Live, Virtual & Constructive Training

Air Force Magazine

The Air Force is transitioning to more virtual training to give pilots an edge, saying some higher-end maneuvers cannot be replicated in real-time training. Learn more on Air Force Magazine’s Live, Virtual & Constructive Training page.

Inside the Multinational Logistics Cell Coordinating Military Aid for Ukraine

Defense News

As the war between invading Russian soldiers and defensive Ukrainian troops enters its fifth month, nations around the world have provided billions of dollars worth of military assistance to Kiev to help defend its sovereignty. Since early March, a cohort of U.S. service members and a rotating crew of multinational partners have set up shop in U.S. European Command headquarters in Germany to ensure equipment gets from the donor nation to Ukraine’s doorstep.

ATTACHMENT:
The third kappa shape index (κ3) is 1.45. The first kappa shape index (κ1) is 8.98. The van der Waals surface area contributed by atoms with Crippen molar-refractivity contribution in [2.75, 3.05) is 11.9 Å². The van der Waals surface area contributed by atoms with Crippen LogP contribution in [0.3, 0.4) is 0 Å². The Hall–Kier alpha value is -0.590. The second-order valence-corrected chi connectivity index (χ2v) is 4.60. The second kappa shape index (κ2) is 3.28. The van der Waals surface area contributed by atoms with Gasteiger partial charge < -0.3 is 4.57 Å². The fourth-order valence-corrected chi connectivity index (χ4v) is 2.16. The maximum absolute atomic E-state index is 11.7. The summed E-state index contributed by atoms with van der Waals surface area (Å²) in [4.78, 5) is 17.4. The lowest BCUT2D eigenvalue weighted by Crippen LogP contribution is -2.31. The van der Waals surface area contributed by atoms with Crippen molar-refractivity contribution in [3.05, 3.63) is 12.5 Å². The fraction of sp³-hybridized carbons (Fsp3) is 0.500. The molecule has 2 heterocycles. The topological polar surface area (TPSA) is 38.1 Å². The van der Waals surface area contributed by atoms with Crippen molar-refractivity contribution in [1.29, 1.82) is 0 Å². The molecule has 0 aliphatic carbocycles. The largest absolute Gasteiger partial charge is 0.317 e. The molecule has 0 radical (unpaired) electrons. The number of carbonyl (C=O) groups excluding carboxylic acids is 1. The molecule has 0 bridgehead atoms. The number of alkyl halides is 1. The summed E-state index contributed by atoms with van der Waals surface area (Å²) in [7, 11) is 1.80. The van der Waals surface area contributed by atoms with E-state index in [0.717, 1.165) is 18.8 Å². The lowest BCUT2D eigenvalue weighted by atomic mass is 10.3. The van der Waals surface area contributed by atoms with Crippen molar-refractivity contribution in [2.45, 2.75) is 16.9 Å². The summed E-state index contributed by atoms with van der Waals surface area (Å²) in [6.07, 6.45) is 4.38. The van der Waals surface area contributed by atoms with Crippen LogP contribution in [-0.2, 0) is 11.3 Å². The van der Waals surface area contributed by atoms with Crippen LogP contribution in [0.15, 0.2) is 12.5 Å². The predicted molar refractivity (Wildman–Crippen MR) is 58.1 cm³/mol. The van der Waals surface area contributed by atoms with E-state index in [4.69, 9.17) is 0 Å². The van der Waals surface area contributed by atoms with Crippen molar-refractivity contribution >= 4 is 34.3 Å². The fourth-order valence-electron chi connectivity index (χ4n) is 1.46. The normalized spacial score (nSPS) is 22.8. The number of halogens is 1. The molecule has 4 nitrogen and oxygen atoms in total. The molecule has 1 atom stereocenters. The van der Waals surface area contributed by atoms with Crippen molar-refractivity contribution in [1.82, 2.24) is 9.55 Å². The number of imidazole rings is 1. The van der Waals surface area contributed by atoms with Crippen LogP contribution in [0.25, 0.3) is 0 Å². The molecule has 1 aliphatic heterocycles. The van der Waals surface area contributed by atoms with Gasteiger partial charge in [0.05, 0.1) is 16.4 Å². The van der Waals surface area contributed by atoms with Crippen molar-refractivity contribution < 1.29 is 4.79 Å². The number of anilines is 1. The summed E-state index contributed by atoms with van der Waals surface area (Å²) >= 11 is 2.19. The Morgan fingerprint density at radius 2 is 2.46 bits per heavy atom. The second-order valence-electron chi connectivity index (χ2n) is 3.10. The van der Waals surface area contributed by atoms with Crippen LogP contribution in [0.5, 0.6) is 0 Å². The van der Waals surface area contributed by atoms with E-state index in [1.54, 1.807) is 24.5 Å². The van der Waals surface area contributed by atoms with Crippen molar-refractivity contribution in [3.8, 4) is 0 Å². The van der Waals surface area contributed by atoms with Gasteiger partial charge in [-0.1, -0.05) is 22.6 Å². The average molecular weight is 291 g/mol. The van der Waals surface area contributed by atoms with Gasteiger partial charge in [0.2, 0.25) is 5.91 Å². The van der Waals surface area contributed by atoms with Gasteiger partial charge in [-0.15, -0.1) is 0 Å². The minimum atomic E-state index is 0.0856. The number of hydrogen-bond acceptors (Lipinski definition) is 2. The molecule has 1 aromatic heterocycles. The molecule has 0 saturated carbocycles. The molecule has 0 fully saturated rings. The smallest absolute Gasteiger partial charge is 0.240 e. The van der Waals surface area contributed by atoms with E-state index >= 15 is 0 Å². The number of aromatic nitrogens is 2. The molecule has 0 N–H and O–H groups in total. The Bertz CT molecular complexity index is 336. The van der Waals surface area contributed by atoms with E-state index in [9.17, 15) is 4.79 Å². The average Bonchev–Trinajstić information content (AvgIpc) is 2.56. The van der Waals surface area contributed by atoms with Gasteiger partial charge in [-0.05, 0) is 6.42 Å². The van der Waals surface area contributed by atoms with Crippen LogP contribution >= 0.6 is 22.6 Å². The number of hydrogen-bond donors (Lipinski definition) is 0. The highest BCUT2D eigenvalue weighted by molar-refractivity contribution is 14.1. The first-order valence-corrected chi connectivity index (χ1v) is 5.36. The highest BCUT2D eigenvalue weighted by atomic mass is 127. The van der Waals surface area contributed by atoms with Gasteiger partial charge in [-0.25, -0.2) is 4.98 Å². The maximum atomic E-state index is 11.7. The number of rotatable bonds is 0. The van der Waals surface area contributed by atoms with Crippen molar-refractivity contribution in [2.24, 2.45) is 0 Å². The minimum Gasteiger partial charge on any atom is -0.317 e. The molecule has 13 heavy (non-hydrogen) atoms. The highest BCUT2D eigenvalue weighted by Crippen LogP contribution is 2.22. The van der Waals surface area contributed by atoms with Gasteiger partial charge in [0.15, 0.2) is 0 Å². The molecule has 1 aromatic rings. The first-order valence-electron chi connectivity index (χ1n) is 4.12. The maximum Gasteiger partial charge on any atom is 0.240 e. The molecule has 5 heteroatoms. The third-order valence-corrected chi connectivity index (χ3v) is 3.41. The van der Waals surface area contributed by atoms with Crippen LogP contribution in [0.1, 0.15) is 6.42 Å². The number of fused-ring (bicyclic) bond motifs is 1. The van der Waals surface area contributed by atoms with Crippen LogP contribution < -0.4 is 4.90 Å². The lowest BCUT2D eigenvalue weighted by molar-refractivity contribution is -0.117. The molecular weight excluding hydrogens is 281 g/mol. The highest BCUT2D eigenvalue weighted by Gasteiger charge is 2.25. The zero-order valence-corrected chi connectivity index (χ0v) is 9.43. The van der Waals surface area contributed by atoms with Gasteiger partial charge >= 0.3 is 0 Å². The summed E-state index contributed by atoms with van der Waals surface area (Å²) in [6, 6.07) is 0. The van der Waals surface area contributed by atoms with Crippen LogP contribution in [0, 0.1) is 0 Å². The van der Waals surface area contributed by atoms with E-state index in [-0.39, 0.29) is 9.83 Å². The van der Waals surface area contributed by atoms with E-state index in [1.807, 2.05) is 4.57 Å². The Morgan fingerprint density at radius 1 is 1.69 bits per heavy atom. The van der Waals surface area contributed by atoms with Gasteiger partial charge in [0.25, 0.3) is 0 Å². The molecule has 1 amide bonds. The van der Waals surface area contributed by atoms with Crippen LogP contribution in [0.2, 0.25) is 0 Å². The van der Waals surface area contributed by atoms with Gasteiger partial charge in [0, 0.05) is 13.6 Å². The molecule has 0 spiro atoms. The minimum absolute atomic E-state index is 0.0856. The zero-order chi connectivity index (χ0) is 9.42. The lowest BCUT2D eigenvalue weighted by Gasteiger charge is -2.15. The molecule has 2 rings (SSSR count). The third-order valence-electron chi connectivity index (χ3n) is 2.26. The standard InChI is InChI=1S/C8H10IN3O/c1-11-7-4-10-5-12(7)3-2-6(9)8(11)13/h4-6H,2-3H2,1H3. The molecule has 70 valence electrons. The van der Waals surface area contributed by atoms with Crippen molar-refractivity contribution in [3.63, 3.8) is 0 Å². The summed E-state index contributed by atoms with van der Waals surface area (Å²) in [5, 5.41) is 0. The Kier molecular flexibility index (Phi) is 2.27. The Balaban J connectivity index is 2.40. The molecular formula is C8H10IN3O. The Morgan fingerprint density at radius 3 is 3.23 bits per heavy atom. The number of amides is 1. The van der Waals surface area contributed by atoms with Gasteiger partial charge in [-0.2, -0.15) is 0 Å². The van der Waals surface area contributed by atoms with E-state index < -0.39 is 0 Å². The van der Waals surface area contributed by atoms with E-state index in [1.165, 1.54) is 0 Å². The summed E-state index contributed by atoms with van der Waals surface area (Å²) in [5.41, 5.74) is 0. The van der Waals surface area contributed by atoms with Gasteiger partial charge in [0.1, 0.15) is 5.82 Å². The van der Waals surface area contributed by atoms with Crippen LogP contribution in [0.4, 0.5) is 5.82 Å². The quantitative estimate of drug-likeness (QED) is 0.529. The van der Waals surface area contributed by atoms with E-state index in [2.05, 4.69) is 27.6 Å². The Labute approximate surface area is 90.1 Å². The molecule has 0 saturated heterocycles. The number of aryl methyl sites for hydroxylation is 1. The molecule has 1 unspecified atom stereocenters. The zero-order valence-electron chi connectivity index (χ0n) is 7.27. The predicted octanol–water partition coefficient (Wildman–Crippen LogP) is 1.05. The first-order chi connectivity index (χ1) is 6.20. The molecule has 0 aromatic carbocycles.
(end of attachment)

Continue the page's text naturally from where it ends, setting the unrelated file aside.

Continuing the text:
16th Air Force Outgoing Commander Says Department’s Information Warfare Command Must Scale

Fed Scoop

The key to maintaining initial successes in the vision of the Air Force’s first information warfare command in reducing stovepipes and achieving outcomes is being able to scale in the future, its outgoing commander said. Regarding what’s next for 16th Air Force, “much of it has to do with our ability to scale and to meet the just ever increasing demand for what our Airmen bring as they generate insights, as they produce outcomes every day as part of various campaigns, but also how they are preparing for operations against our pacing threat,” Lt. Gen. Timothy D. Haugh said.

Senators Take Aim at Future Quantum-Enabled Hacking With New Bill

Defense One